And I know you think this mega farm won’t affect us. You told me that Saturday when we talked, and I certainly appreciate you taking the time to hear me out. You could have hung up on me. Instead, you spoke several times of your desire to create a “safe food supply for the world” as being your primary motivation for inviting this mega farm facility to be built on your property. An admirable goal, and I commend you for your forward thinking. However, please consider that the land near our creek, and thus, near the 20 acre proposed building location, is highly susceptible to flooding. Just ask, and we can provide you with photographs and documentation, but I know you’re already aware of the problems near the creek. Now please take a moment to imagine what will happen once manure (if not from all 2,400 hogs, even just a percentage) and rain water mix. It’s not going to be pretty.

And our property values will go down, no question. No one wants to live next to a mega farm. No one. Even those people whose jobs dictate they advocate the safety and benefits of factory farming tell me that if given the choice, no, they also would not want such an operation next door. We are no different.

I know you’re going to say that everything you’re doing is legal. Guess what? You’re right. You own that land and have the full rights that accompany land ownership. ODA doesn’t permit a facility until it involves 2,500 animals. ODA says that the giant warehouse-like buildings that will take the place of my grandfather’s old barn will be run well under the ownership of John Surber. That remains to be seen, but let’s hope they’re correct. However, there will still be road infrastructure damage due to the increased truck-traffic on our little one-lane road, there will be at least four to five employees working there – people who will have only a professional interest in our neighborhood – and there will be two enormous warehouse-like buildings to house these animals (I know because ODA provided me the estimated dimensions when I called to inquire), where before, there was just the small barn my grandfather built on the land he previously owned, and which my family sold you several years ago. I may have forgotten to mention this to you during our phone conversation, but we sold this land to you instead of someone else because my grandma Theresa Craig wanted to repay the loyalty she felt you had given my grandpa Harry over the years you worked for him.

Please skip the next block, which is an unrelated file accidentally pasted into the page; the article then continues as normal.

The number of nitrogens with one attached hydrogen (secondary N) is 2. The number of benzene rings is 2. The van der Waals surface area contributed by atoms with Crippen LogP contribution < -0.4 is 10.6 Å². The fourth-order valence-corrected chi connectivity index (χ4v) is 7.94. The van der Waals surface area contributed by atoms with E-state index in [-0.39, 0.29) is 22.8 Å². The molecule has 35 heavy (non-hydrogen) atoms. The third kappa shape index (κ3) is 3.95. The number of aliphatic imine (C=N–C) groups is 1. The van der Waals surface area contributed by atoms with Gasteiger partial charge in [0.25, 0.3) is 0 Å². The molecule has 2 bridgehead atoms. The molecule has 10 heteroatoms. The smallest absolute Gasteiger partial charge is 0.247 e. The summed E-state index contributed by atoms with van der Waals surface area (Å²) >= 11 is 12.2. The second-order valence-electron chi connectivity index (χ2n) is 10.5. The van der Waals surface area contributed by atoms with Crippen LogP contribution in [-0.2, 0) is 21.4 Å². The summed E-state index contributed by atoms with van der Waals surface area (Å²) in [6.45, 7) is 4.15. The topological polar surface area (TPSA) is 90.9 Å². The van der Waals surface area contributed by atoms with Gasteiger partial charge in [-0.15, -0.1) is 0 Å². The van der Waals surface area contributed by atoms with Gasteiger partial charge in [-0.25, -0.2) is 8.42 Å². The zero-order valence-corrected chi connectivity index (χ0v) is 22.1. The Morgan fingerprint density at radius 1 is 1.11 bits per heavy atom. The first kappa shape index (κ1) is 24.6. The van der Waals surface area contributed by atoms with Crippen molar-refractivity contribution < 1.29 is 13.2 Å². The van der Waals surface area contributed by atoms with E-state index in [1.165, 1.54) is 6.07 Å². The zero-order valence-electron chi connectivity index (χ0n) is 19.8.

But here’s the thing. You must understand that the deal you’ve made is going to fundamentally damage our close-knit neighborhood. You see, Dee, community is more than just following the letter of the law. It’s about helping other people. People you’ve known and lived near for many, many years. I remember when my mom helped your grandmother Dora after she fell on the ice one winter. Mom was driving by, saw Dora lying there lifelessly and made sure she received proper medical attention. I also remember your grandma always having big candy bags ready for my brother Kevin and me when we were kids – much too big for my mother’s liking, by the way, but perfect for us! We loved Dora.